The Saskatchewan government said interest in agriculture is decreasing and officials are hoping to turn that around by teaching younger generations about the farm through programs such as Agriculture in the Classroom (AITC).
To help promote the charity program, which provides hands-on agriculture learning opportunities for children, federal agriculture minister Lawrence MacAuley and Saskatchewan agriculture minister Lyle Stewart joined local students Thursday morning at the Moose Jaw Food Farm in Moose Jaw, Sask.
The ministers joined the students in different activities, including making pizza to learn where the ingredients come from. The students had topping choices such as cheese, ham, pineapple, mushrooms and green peppers. As the instructor introduced each topping, its origin and growth pattern was explained as well. Prepared pizza’s were packed into small individual boxes so they could be cooked at home with parental help.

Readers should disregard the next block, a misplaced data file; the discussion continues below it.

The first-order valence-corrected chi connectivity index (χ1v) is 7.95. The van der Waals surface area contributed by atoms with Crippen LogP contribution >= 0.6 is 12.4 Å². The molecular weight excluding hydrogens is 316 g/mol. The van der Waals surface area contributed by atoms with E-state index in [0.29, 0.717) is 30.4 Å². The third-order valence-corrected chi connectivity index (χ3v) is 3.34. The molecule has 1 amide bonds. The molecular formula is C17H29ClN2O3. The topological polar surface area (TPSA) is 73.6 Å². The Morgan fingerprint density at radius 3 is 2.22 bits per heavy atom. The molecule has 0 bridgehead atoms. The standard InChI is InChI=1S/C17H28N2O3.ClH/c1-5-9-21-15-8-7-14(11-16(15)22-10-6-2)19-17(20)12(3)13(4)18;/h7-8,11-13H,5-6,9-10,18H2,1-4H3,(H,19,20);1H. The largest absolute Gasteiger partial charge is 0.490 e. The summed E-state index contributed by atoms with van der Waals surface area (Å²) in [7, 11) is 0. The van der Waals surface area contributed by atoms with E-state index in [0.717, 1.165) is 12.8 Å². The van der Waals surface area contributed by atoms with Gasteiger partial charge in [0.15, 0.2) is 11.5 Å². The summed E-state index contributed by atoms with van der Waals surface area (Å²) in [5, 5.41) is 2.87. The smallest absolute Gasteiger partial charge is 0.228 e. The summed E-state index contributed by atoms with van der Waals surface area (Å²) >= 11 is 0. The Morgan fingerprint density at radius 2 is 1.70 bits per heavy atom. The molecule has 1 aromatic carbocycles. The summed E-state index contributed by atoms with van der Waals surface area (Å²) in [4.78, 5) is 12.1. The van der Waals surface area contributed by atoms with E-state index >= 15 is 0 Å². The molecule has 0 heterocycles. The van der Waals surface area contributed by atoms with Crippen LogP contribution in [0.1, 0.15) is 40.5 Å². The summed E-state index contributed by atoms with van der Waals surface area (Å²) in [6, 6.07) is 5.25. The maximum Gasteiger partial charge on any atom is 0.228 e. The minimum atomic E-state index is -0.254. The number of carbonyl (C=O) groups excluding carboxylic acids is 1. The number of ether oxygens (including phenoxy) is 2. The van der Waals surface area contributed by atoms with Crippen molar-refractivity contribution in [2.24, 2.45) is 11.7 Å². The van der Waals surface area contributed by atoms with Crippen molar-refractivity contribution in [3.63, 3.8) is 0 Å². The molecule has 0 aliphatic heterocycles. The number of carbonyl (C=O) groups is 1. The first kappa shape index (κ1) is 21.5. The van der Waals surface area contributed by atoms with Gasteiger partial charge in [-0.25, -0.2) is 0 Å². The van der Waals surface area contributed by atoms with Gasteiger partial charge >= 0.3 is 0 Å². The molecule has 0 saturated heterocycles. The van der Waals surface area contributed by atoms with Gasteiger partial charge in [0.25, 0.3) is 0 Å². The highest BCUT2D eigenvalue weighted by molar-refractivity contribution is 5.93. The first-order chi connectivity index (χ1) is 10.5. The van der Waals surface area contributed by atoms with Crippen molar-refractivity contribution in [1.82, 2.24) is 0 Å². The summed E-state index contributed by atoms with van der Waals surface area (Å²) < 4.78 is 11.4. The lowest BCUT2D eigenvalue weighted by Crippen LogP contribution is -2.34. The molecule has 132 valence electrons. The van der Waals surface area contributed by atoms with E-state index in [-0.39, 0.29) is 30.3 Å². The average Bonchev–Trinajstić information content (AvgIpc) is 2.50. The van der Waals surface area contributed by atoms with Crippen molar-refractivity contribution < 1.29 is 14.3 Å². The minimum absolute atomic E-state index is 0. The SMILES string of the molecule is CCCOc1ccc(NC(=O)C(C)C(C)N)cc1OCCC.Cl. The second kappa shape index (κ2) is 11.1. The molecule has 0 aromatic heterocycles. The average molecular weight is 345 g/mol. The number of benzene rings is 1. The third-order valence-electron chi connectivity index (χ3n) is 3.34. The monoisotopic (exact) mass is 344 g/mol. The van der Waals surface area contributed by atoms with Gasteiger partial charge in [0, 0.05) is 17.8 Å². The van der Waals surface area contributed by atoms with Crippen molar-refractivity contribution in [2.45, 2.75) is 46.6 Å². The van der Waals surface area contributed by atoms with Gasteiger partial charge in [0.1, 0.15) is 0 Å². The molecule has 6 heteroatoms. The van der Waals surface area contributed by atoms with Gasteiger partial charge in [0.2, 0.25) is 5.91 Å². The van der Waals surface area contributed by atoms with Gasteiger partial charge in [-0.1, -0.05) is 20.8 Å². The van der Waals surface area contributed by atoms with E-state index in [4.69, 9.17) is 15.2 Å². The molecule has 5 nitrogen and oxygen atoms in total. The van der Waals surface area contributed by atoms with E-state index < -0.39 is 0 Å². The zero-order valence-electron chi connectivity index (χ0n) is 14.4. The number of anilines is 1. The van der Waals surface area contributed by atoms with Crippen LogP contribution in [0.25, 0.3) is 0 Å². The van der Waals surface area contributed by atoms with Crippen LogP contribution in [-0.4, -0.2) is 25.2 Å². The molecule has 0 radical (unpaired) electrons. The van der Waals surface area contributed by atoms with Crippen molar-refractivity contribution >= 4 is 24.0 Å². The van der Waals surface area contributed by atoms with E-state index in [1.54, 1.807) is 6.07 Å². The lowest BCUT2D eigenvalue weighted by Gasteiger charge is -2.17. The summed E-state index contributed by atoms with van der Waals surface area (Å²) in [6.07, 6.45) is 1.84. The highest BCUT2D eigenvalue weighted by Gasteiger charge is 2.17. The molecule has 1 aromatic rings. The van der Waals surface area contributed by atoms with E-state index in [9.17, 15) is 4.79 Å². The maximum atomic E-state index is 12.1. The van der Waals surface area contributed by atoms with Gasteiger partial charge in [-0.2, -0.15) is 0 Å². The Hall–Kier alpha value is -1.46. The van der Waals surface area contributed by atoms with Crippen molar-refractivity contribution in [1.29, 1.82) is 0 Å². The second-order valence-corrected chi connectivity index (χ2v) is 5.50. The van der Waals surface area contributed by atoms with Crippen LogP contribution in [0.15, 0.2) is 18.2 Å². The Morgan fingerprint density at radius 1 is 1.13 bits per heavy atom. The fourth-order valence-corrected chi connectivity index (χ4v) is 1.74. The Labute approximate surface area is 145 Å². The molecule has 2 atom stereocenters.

MacAuley said programs like the AITC help children learn about the farm when they may not have had an opportunity to visit one.
“As the years go by there seems to be less people with a connection to agriculture,” MacAuley said.
Currently only two per cent of Canada’s population have direct ties to the farm. That’s roughly one in fifty families, according to MacAuley
“Agriculture is a huge part of the economy of Saskatchewan and Saskatchewan agriculture has an influence on the economy of Canada as well,” Stewart said.
Sara Shymko, executive director of AITC, said encouraging agriculture-related careers is the end goal, but general education is more appropriate for school-aged children.
“I think the first step is for them to think agriculture is cool and to think, hey, maybe there’s an opportunity for me here,” Shymko said.
AITC has received nearly $100,000 from the province’s Agriculture Awareness Initiative Program (AAIP).
AAIP provides funding to projects that help tell Saskatchewan’s agriculture story and is a part of the national Growing Forward 2 (GF2) program.
AITC is one of 47 similar programs across the province that have received over $600,000 in government funding since it first launched in 2013.